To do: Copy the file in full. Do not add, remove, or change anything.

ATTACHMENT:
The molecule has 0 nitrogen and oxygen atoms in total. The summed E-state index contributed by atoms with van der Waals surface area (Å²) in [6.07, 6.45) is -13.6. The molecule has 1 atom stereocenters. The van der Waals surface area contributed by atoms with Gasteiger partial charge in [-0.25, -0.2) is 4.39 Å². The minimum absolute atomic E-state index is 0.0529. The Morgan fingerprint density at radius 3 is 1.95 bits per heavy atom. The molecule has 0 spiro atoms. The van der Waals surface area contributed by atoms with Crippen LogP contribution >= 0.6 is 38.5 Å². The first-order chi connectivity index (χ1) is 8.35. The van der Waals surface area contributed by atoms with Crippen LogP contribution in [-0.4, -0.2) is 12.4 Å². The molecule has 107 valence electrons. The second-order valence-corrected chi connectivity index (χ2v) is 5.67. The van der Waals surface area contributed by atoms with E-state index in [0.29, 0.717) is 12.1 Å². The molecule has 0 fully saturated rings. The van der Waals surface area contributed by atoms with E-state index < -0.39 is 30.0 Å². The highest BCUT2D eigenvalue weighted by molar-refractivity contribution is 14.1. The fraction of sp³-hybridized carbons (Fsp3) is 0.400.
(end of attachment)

The molecule has 0 nitrogen and oxygen atoms in total. The summed E-state index contributed by atoms with van der Waals surface area (Å²) in [6.07, 6.45) is -13.6. The molecule has 1 atom stereocenters. The van der Waals surface area contributed by atoms with Gasteiger partial charge in [-0.25, -0.2) is 4.39 Å². The minimum absolute atomic E-state index is 0.0529. The Morgan fingerprint density at radius 3 is 1.95 bits per heavy atom. The molecule has 0 spiro atoms. The van der Waals surface area contributed by atoms with Crippen LogP contribution >= 0.6 is 38.5 Å². The first-order chi connectivity index (χ1) is 8.35. The van der Waals surface area contributed by atoms with Crippen LogP contribution in [-0.4, -0.2) is 12.4 Å². The molecule has 107 valence electrons. The second-order valence-corrected chi connectivity index (χ2v) is 5.67. The van der Waals surface area contributed by atoms with E-state index in [0.29, 0.717) is 12.1 Å². The molecule has 0 fully saturated rings. The van der Waals surface area contributed by atoms with E-state index < -0.39 is 30.0 Å². The highest BCUT2D eigenvalue weighted by molar-refractivity contribution is 14.1. The fraction of sp³-hybridized carbons (Fsp3) is 0.400.